I've never understood why CBS says "the road to the Final Four ends in (host city)." Doesn't it end in the four cities that host the regional championship games? I mean, that's the end of the road. You've locked up your spot in the Final Four. You've made it. Road over.
That being said, let's take a look at eight notable items about this weekend's end of the road to the Final Four (come at me, CBS).
1. There Is No Cinderella
The major storyline heading into the Sweet 16 was the fact that teams seeded 15th, 13th and 12th had all crashed the second weekend party. Those teams have all been bounced now, leaving the Elite 8 with a veritable who's who of college basketball.
All eight remaining teams have been to the Final Four, with Wichita State being the only one of the group that hasn't won a national championship. The Shockers are also the only team left seeded higher than fourth.
2. Coach K Owns The Elite 8
Rick Pitino improved to 11-0 in the Sweet 16 with Louisville's win over Oregon on Friday night, but the guy he'll face on Sunday has had almost the same level of success in the Elite 8. In 12 regional final games, Duke's Mike Krzyzewski owns a sparkling 11-1 record. His only loss? A 1998 defeat at the hands of Kentucky (the year after Pitino left, of course) in a game where the Blue Devils led by as many as 17.
3. You'll have the rare chance to see Duke wearing its road uniforms
Sunday's game against Louisville will mark the first time Duke has worn its road uniforms for an NCAA Tournament game since it faced Kansas back in 2003. That's right, the Blue Devils have been the higher overall seed in every game they've played in the big dance for 10 years.
4. Marquette And Syracuse Play One Last(?) Big East Game
The Big East simply refuses to die. Everyone assumed the lights had gone out on the conference for good when Louisville defeated Syracuse inside Madison Square Garden two weeks ago, but the Orange and Golden Eagles set up a final(?) showdown by pulling Sweet 16 upsets on Thursday.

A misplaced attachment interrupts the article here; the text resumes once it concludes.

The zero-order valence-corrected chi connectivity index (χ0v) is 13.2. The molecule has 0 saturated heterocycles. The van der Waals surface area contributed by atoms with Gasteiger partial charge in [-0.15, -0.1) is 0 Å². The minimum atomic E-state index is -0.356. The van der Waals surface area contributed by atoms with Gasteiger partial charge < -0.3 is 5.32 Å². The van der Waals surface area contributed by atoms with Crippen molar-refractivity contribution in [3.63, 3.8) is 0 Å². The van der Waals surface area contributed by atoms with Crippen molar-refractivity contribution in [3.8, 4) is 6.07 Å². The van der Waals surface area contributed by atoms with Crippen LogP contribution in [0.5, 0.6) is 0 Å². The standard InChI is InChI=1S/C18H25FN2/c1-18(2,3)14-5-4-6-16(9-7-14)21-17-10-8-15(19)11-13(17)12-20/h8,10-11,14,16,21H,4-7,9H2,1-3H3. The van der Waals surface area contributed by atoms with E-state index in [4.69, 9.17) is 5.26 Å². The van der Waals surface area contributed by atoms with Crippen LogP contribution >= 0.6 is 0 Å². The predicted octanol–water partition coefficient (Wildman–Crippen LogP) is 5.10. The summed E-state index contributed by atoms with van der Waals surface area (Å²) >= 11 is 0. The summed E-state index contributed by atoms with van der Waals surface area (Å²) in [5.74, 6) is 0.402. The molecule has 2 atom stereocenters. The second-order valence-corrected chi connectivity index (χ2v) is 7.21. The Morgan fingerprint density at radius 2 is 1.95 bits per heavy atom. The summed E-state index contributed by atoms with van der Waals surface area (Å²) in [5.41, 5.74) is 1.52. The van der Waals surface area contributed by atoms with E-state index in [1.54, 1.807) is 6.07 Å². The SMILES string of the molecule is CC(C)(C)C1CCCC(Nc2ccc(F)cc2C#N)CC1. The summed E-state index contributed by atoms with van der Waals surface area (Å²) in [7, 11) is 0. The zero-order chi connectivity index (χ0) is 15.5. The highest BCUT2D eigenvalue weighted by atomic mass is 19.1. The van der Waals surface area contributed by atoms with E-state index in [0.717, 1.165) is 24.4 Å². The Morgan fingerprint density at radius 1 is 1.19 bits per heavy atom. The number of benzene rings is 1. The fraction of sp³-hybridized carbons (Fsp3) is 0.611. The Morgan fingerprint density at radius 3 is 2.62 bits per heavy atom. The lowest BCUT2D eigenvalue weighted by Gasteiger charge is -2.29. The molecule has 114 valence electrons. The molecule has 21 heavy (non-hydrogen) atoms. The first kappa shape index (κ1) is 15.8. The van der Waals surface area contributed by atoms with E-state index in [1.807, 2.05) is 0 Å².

It's the first time that two teams from the same conference have met in the Elite 8 since Pittsburgh and Villanova (also from the Big East) squared off in 2009. To keep the coincidences going, both Syracuse and Marquette are looking to make it to the Final Four for the first time since 2003. That year, Carmelo Anthony led the Orange to their only NCAA Tournament title.
Of course there's always the chance that the winner of Saturday's game could play Louisville for the national title. That'd be so Big East.
5. Wichita State Makes Rare Run
As a No. 9 seed, the Shockers are the only team seeded higher than fourth remaining in the tournament. They're also the first nine seed to crash the Elite 8 since Boston College pulled off the feat in 1994. Just two other No. 9 seeds have advanced to a regional final: Penn in 1979 and St. Joseph's in 1981. The Quakers, who defeated No. 10 seed St. John's by a basket, are the only nine seed to ever advance to the Final Four.
6. Florida Looks To Avoid Making History
Since the tournament expanded from 16 to 22 teams in 1953, no team has ever lost three consecutive Elite 8 games. That's the history Florida will look to avoid making against Michigan on Sunday. The Gators lost to Louisville in the regional finals a season ago, and to Butler in the same situation in 2011.
7. Duke And Louisville Will Meet In The Tournament For The First Time Since '86
The last time the Cardinals and Blue Devils squared off in the NCAA Tournament, freshman sensation Pervis Ellison was leading U of L to a 72-69 win over Duke in the 1986 national championship game. The two programs actually hadn't met at all since that game before they met in the finals of the Battle 4 Atlantis last November. Duke exacted a small amount of revenge with a 76-71 win in that game. I'm pretty sure both teams would rather win this one, though.
8. No. 1 Seeds Have Not Been Safe In 2013
Had Louisville lost to Oregon on Friday, this would have been the first Elite 8 ever with zero No. 1 seeds. The only time the Final Four has been absent a No. 1 seed since the field expanded to 64 teams was in 2006 when No. 11 George Mason, No. 4 LSU, No. 3 Florida and No. 2 UCLA crashed the party.